the run/walk method

Lately, I have been incorporating some planned walking breaks into my daily runs.  It has been helping breaking up the monotony of my runs a little bit and actually helping me making my easy runs actually easy runs!  Did you know that you should actually be doing your easy/recovery runs 30 to 60 seconds slower than your race pace?  Yeah, I don’t do that, which is probably why I suffer from overuse injuries and chronic soreness.  So, this has been my way to slow my runs down a bit and actually let my body recover from pounding the pavement.

I’m not going to lie – at first I was really embarrassed to have to actually be walking on my runs.  I thought that it made me less of a runner – not as hardcore, a wimp if you will.  But, after a few weeks of incorporating this in, I have felt much more refreshed after each run, making runs on consecutive days much easier to handle.

I have actually incorporated walking breaks in during other training periods, so it’s not a new thing to me, just something I don’t feel like I should be doing while training for certain races.  The first time I experienced a run/walk program was after my stress fracture in 2006.  I used run/walking to get back into running full time.  I started out slow, running 2 minutes and walking 2 minutes, then slowly added minutes to my running until I was up to 8 minutes of running and 2 minutes of walking for 30 minutes.  I felt this helped me get back into shape quickly while slowly building back up to running for an extended period of time.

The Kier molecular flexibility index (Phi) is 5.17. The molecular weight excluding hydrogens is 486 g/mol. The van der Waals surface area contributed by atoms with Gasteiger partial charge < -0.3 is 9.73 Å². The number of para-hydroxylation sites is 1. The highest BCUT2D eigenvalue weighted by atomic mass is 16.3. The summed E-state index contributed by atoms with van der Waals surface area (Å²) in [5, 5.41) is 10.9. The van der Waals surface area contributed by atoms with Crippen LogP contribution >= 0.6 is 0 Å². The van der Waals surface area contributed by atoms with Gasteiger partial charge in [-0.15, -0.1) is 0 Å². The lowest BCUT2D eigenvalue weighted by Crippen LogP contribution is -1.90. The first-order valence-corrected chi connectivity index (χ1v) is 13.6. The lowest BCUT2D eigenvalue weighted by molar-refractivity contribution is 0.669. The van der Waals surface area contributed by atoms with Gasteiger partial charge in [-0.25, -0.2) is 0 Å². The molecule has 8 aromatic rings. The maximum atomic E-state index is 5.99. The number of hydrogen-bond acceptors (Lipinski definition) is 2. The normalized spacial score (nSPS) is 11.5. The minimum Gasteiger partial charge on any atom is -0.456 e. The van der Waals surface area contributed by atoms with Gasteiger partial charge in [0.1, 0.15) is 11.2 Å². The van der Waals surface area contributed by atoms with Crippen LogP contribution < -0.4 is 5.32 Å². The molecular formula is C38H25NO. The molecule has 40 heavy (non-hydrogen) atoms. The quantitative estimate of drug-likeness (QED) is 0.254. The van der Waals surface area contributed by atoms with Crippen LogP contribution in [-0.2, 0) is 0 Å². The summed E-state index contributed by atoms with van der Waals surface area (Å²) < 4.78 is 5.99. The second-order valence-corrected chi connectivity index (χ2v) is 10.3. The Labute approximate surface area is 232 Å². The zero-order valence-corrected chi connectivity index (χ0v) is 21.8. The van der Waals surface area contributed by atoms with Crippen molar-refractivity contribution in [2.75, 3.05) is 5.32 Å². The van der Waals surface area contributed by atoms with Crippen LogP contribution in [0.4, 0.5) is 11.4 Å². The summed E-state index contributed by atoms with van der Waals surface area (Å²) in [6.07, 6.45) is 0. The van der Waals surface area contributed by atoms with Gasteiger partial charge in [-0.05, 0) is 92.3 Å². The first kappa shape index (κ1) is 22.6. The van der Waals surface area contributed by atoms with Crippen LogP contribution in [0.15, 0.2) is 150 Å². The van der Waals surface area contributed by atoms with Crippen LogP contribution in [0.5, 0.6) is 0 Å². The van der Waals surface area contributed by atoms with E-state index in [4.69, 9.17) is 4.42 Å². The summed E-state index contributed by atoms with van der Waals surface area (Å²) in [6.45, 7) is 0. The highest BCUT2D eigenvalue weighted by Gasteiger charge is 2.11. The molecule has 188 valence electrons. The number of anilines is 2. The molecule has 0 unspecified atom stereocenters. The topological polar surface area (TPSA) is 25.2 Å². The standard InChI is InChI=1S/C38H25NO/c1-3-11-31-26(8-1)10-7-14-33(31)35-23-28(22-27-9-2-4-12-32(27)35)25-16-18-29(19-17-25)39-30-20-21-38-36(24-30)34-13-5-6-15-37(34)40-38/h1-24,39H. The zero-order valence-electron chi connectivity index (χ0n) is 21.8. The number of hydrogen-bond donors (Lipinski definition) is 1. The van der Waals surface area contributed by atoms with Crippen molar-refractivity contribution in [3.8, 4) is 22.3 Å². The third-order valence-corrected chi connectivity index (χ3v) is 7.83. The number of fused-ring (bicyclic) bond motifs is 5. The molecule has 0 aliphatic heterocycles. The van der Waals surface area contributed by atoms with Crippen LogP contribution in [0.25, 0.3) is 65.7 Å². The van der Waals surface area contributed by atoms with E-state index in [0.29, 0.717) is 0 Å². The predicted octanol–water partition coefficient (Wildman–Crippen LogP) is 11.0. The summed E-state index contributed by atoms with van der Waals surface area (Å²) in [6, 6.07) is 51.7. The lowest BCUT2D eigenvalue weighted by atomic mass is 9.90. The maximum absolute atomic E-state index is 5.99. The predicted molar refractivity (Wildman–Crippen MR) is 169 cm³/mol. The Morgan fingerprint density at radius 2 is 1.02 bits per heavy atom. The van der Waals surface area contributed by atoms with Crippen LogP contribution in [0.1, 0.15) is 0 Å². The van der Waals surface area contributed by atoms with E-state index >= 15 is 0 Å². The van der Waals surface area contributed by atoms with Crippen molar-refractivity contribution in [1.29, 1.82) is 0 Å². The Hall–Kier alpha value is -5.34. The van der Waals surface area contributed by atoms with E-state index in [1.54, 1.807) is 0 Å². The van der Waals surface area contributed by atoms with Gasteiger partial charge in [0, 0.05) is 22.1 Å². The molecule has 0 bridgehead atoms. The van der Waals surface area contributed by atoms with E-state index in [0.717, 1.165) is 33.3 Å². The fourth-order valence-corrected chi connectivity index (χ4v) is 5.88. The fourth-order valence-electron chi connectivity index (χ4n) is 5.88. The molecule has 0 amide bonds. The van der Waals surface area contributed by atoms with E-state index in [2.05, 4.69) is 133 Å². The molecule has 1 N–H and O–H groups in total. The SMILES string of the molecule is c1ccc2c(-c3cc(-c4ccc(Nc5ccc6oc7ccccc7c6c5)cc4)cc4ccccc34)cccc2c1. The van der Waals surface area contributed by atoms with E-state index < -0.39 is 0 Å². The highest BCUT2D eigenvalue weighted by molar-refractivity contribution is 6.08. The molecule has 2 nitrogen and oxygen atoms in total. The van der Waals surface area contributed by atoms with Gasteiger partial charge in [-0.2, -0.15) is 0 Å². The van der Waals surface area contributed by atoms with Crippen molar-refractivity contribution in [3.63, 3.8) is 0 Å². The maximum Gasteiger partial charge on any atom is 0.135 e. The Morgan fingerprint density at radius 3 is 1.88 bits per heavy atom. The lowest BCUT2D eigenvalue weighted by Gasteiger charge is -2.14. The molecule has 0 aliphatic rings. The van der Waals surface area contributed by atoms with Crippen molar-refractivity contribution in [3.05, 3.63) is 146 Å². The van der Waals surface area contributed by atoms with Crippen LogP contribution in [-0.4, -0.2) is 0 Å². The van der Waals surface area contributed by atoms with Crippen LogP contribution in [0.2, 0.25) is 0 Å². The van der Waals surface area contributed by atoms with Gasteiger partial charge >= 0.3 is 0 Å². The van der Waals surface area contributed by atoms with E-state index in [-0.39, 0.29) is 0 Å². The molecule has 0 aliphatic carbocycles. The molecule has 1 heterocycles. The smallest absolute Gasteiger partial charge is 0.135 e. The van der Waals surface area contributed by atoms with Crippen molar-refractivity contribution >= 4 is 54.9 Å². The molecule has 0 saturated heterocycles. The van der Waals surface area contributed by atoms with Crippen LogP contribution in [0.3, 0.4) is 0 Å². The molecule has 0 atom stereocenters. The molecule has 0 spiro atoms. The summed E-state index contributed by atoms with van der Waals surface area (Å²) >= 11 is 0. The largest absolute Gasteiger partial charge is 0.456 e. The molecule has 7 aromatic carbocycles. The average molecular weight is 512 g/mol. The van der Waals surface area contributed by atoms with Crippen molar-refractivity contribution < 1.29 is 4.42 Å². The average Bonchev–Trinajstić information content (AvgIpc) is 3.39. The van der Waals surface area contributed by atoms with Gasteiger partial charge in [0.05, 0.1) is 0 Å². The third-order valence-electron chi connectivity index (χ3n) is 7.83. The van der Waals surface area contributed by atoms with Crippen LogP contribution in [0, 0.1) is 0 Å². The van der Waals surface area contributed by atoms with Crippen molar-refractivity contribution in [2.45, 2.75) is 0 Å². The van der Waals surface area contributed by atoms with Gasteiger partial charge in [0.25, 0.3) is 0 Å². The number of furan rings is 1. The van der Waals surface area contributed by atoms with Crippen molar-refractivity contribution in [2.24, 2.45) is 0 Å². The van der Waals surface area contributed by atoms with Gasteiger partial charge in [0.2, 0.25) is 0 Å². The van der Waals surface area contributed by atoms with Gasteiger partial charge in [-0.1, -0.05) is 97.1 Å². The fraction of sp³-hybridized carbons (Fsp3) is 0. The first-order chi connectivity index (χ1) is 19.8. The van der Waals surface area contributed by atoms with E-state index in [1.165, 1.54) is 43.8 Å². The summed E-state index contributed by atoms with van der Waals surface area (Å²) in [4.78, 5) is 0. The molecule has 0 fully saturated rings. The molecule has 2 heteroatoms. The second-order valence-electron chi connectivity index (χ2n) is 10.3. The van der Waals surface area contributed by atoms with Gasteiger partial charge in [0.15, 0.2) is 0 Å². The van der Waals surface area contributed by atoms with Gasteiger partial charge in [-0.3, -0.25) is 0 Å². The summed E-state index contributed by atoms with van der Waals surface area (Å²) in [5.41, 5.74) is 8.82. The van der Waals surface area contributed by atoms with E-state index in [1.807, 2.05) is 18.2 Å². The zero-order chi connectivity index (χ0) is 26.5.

The last time I did a run/walk method was while I was training for the GO! St. Louis Marathon in 2008.  I was suffering from some neuromas in my foot, making running long distances difficult.  But, after reading over Jeff Galloway’s injury-free training plan, I decided to try it out.  I was averaging about 8 minute miles, so I stuck to 4 minutes of running with 35 seconds of walking.  Not going to lie – this was a pain in the rear, but I wanted to stick with it since it was recommended by a running guru.  26.2 miles of this wasn’t fun, but I really feel that it helped me get to the finish line – AND in almost under 4 hours!  (I was 13 seconds shy of a 3:59.)  And honestly think that incorporating some walking in early during the Chicago Marathon would’ve saved my legs a little more than what I actually did (no walk break and going out too fast – but that’s another post).

I truly believe that a run/walk method can be beneficial to everyone, and I also believe you can run a PR – seriously!  Hal Higdon ran a PR when he walked through every aid station in a marathon.  Sure, that’s not much walking – but he still walked during the marathon!

So, don’t be ashamed if you walk during your runs!  I believe it is beneficial to your running and can help keep you injury-free and feeling recovered for your next hard run!